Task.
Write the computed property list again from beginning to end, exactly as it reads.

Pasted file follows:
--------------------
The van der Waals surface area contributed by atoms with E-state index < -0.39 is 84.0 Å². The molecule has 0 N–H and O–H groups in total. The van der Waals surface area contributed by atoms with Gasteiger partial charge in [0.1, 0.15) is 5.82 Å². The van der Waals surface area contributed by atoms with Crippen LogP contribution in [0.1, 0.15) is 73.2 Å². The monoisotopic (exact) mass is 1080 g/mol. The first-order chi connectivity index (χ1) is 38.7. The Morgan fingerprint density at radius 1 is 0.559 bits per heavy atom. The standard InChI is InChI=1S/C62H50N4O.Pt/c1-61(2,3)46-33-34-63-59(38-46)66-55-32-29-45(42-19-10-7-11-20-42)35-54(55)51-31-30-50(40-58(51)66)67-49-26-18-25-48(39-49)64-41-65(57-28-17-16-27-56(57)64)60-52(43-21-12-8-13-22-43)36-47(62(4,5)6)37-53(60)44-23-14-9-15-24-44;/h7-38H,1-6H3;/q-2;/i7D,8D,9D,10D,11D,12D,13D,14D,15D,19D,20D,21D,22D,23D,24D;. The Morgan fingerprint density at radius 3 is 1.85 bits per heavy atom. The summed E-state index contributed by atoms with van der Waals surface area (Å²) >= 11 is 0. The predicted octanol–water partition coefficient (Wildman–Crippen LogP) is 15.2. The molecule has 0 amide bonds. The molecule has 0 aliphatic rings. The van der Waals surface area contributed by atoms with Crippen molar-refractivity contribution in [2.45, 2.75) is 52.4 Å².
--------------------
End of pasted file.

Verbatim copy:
The van der Waals surface area contributed by atoms with E-state index < -0.39 is 84.0 Å². The molecule has 0 N–H and O–H groups in total. The van der Waals surface area contributed by atoms with Gasteiger partial charge in [0.1, 0.15) is 5.82 Å². The van der Waals surface area contributed by atoms with Crippen LogP contribution in [0.1, 0.15) is 73.2 Å². The monoisotopic (exact) mass is 1080 g/mol. The first-order chi connectivity index (χ1) is 38.7. The Morgan fingerprint density at radius 1 is 0.559 bits per heavy atom. The standard InChI is InChI=1S/C62H50N4O.Pt/c1-61(2,3)46-33-34-63-59(38-46)66-55-32-29-45(42-19-10-7-11-20-42)35-54(55)51-31-30-50(40-58(51)66)67-49-26-18-25-48(39-49)64-41-65(57-28-17-16-27-56(57)64)60-52(43-21-12-8-13-22-43)36-47(62(4,5)6)37-53(60)44-23-14-9-15-24-44;/h7-38H,1-6H3;/q-2;/i7D,8D,9D,10D,11D,12D,13D,14D,15D,19D,20D,21D,22D,23D,24D;. The Morgan fingerprint density at radius 3 is 1.85 bits per heavy atom. The summed E-state index contributed by atoms with van der Waals surface area (Å²) >= 11 is 0. The predicted octanol–water partition coefficient (Wildman–Crippen LogP) is 15.2. The molecule has 0 amide bonds. The molecule has 0 aliphatic rings. The van der Waals surface area contributed by atoms with Crippen molar-refractivity contribution in [2.45, 2.75) is 52.4 Å².